DoubleA Blog

January 28, 2010

Virtuoso in the subway. Or how we perceive the indigent?

Filed under: Uncategorized — Arsen @ 8:05 pm

A few years ago The Situationist blog covered the story about an experiment where Joshua Bell’s posed as a subway musician to see if anyone would appreciate his unquestioned talent in the art of violin-playing.  Bell is definitely one of the (if not the) most popular classical violinists living today. He’s featured in many popular films (e.g. he played pretty much the whole soundtrack of The Red Violin movie starring Sam Jackson), and regularly packs performance halls with adoring fans eager to hear experience his unmatched talent.

I like this piece for several reasons. One of which I should give at the outset because it is a bias of a sort. The great Bell got his music education at my alma mater, the beautiful Indiana University, Bloomington. Go Hoosiers!

But in this experiment, he was just another (appropriately dressed) subway musician. Although dressed accordingly, Bell still brought along his immense talent and ability, playing Bach’s Chaconne (one of the most difficult and beatiful pieces for solo violin).  And, of course, he didn’t forget to grab his $3.5 million Stradivarius violine (just to make sure that the quality of the instrument is controlled for). The question was whether anyone would give Bell the respect due his ability and quality of the music.  Turned out, almost no one did.  Seven people stopped for a minute, several dropped a buck into the violin case, but 1,070 completely ignored the guy (at least ostensibly).

Jon Hanson and Michael McCann used the experiment to demonstrate yet another manifestation of the robust impact “the situation” (rather than Bell’s personal abilities and talent) has on our perceptions.

No doubt the situation makes a huge difference. But there seems to be something particularly unsavory about this particular situation.  Could Bell’s “epic fail” in the subway have anything to do with our general attitude towards the poor people who ask for money?  Let’s get into this after the jump.



Undetectable influence of race

Filed under: Uncategorized — Arsen @ 5:13 pm

Last year Professor Hanson took on a New York Post cartoon in this blog post on The Situationist.  The cartoon’s premise seems harmless enough: the chimpanzee that got shot in Conecticut was writing the stiumuls bill – i.e. that bill makes about as much sense as writings of a crazed chimp.   But the cartoon drew quite the controversy:

After the jump, I try to ex


Tone deaf politics or racism? Reid vs. Lott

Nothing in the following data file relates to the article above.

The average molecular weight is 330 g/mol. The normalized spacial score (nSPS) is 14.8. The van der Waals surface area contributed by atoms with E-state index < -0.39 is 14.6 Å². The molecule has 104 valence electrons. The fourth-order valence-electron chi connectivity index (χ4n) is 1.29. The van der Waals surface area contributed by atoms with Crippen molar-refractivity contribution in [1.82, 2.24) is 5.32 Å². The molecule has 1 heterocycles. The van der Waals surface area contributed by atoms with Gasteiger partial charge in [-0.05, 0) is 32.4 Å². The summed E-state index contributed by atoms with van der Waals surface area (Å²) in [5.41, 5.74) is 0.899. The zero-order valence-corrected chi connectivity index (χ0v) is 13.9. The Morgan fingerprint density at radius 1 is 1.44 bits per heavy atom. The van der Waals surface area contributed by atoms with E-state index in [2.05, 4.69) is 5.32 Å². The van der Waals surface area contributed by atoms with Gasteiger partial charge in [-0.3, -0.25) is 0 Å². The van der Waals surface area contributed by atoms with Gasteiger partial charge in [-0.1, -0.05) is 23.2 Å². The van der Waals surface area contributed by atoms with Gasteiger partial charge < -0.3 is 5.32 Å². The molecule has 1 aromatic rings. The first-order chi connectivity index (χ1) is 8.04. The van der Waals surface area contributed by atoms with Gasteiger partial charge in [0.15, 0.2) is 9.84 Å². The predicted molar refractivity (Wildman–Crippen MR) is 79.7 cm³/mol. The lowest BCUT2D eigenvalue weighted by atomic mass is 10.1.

Filed under: Uncategorized — Arsen @ 5:11 am

In his recent post, Eric D. Knowles of The Situationist added his two cents to the pile of commentary on Majority Leader Reid’s foot-in-mouth moment while he was speaking about the then Senator Barrack Obama. The post is written as a comparison between Reid’s comment and Trent Lott’s comment for which he was politically excommunicated.  Knowles admits that the statement was impolitic, but his position is essentially a defense of Reid:

Interestingly, I haven’t read or heard a single commentator dispute the accuracy of what Reid said. I’ve heard many say—and I agree—that his comments were indelicate and his use of the term “Negro” anachronistic. Politically stupid, yes. But also true.

Reading the post, I was initially quite persuaded by Knowles’ well-chosen analogy.

Imagine a scenario. An African American lawyer, we can even call him “Barry,” has applied for a job at a prestigious firm—one that has never before hired a Black person. You eavesdrop on a couple of partners talking about the candidate. Question: Which, if either, of the these overheard comments is the more racist?

“I don’t know… Barry’s facing an uphill climb at an all-White firm like this. However, he just might have a shot given the fact that he’s fairly light-complected and doesn’t speak using African American Vernacular English.”

* * *

“This firm’s going to hell if it hires a Black guy. I wish Strom Thurmond were the head of the hiring committee.”

But let’s dig a bit deeper into the matter.  After the jump, I try to explain why I think Reid’s remark was racist.


The best mind blog ever [*]

Filed under: Uncategorized — Arsen @ 1:26 am
* As selected from a pre-provided list of 7, which was pre-derived from a list of 10 lists, each consisting of seven blogs. The headline is not in any way an objective statement as to the quality of the blog as demonstrated by its receipt of any blog award or anything of the like, other than the author’s subjective preference as among the 7 pre-selected blogs mentioned herein.

PsyBlog Home

OK, if this worked, you’re still reading. The best of seven – here comes an indefensibly unpatriotic move – is a limey blog:


January 27, 2010

Good morning, Blogosphere

Filed under: Arsen Ablaev,Uncategorized — Arsen @ 9:30 pm

And we’re off…

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